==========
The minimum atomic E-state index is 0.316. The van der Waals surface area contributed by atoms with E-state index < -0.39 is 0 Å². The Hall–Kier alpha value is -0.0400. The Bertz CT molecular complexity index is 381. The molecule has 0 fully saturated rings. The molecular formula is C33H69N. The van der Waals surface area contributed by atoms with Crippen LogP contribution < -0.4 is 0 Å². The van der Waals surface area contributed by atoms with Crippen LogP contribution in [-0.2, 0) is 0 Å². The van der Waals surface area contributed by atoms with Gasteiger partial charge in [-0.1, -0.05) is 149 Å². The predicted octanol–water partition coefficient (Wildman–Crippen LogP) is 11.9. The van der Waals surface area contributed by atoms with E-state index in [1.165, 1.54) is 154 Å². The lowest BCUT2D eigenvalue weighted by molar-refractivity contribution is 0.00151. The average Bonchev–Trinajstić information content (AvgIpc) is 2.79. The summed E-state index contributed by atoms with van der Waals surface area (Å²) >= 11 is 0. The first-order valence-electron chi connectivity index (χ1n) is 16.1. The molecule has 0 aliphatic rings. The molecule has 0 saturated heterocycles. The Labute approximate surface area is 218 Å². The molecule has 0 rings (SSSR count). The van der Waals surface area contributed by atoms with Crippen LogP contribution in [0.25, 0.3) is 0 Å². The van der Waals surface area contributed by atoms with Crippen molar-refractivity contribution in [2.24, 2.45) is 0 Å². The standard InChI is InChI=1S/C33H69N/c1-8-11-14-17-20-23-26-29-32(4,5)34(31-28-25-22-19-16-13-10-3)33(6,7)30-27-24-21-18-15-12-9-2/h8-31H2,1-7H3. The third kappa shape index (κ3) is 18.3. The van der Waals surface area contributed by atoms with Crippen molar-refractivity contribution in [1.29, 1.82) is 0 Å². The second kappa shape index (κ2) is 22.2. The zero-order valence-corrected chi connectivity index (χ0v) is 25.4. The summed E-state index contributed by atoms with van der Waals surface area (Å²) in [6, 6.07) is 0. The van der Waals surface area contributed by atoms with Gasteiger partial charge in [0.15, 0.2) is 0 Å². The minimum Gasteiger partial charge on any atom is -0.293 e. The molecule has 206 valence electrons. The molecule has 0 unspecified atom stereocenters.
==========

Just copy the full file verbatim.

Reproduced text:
The minimum atomic E-state index is 0.316. The van der Waals surface area contributed by atoms with E-state index < -0.39 is 0 Å². The Hall–Kier alpha value is -0.0400. The Bertz CT molecular complexity index is 381. The molecule has 0 fully saturated rings. The molecular formula is C33H69N. The van der Waals surface area contributed by atoms with Crippen LogP contribution < -0.4 is 0 Å². The van der Waals surface area contributed by atoms with Crippen LogP contribution in [-0.2, 0) is 0 Å². The van der Waals surface area contributed by atoms with Gasteiger partial charge in [-0.1, -0.05) is 149 Å². The predicted octanol–water partition coefficient (Wildman–Crippen LogP) is 11.9. The van der Waals surface area contributed by atoms with E-state index in [1.165, 1.54) is 154 Å². The lowest BCUT2D eigenvalue weighted by molar-refractivity contribution is 0.00151. The average Bonchev–Trinajstić information content (AvgIpc) is 2.79. The summed E-state index contributed by atoms with van der Waals surface area (Å²) >= 11 is 0. The first-order valence-electron chi connectivity index (χ1n) is 16.1. The molecule has 0 aliphatic rings. The molecule has 0 saturated heterocycles. The Labute approximate surface area is 218 Å². The molecule has 0 rings (SSSR count). The van der Waals surface area contributed by atoms with Crippen LogP contribution in [0.25, 0.3) is 0 Å². The van der Waals surface area contributed by atoms with Crippen molar-refractivity contribution in [2.24, 2.45) is 0 Å². The standard InChI is InChI=1S/C33H69N/c1-8-11-14-17-20-23-26-29-32(4,5)34(31-28-25-22-19-16-13-10-3)33(6,7)30-27-24-21-18-15-12-9-2/h8-31H2,1-7H3. The third kappa shape index (κ3) is 18.3. The van der Waals surface area contributed by atoms with Crippen molar-refractivity contribution in [1.29, 1.82) is 0 Å². The second kappa shape index (κ2) is 22.2. The zero-order valence-corrected chi connectivity index (χ0v) is 25.4. The summed E-state index contributed by atoms with van der Waals surface area (Å²) in [6, 6.07) is 0. The van der Waals surface area contributed by atoms with Gasteiger partial charge in [0.15, 0.2) is 0 Å². The minimum Gasteiger partial charge on any atom is -0.293 e. The molecule has 206 valence electrons. The molecule has 0 unspecified atom stereocenters.